‘Work the night shift on Mars’: NASA unveils retro recruitment posters

© Kennedy Space Center
NASA has released retro recruitment posters that attempt to inspire people in joining the mission to Mars. The WWI- and WWII-inspired posters target teachers, explorers, surveyors, welders, technicians and farmers.

The images, titled ‘Mars Explorers Wanted,’ were designed for an exhibit at the Kennedy Space Center Visitors’ Complex in 2009. The total of eight posters show what positions might be needed once humans make their way to Mars.

The full set is now available online to the public in its full size. 

The images imply that one day people will be able to hike, assemble equipment and grow fresh fruits and vegetables on Mars.

“Explorers wanted on the journey to Mars: Hike the solar system's largest canyon, Valles Marineris on Mars, where you can catch blue sunsets in the twilight, and see the two moons of Mars (Phobos and Deimos) in the night sky,” one poster says.

© Kennedy Space Center

Another one reads: “Work the night shift on Martian moon Phobos: Night owls welcome! If you lived on Mars' moon Phobos, you'd have an office with a view, mining for resources with Mars in the night sky. Settlers below on Mars would see Phobos rise and set not once, but twice in one day!”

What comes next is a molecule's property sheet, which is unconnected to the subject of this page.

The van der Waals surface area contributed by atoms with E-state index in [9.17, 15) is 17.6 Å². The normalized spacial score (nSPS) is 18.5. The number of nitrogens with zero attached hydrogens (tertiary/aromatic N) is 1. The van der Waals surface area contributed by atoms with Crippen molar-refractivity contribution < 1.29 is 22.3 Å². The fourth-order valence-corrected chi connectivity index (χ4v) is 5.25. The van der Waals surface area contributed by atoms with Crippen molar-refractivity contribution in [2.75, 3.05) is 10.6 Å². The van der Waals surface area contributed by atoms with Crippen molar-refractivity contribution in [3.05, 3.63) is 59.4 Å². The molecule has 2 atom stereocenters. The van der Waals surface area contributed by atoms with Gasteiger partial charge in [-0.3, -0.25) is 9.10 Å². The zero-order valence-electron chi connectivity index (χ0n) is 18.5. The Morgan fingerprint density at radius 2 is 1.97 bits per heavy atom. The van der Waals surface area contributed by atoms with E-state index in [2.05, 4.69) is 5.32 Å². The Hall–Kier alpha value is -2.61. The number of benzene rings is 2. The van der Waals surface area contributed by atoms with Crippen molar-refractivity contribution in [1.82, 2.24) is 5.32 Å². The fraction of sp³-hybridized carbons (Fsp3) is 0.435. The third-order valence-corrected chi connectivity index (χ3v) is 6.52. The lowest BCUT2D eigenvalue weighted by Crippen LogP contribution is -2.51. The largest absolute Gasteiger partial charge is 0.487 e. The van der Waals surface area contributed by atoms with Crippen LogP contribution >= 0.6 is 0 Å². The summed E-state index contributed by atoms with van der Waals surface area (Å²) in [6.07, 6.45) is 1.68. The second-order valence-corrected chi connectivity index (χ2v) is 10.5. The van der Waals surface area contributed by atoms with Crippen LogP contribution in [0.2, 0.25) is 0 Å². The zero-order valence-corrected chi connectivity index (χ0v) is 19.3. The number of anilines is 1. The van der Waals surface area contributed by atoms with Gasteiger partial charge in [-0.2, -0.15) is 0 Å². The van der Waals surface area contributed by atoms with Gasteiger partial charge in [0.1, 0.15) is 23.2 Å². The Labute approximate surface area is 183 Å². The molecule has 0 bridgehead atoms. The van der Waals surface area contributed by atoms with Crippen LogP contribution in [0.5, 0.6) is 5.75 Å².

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For the wannabe space farmers a poster reads: “Farmers wanted for survival on Mars: Got a green thumb? This one's for you! In space, you can grow tomatoes, lettuce, peas and radishes just like you would find in your summer garden. New ways of growing fresh food will be needed to keep brave explorers alive.”

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For people who are interested in building things in space, NASA writes: “Assembly required to build our future on Mars and its moons: Are you someone who can put things together, solving challenges to ensure survival? Dare to forge our future with space-age tools – build spaceships to carry us to Mars and back, and habitats to protect us while we're there.”

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The key component of the posters is the individual. The NASA ads say: “We need you: We need many things for our Journey To Mars, but one key piece is YOU!”

© Kennedy Space Center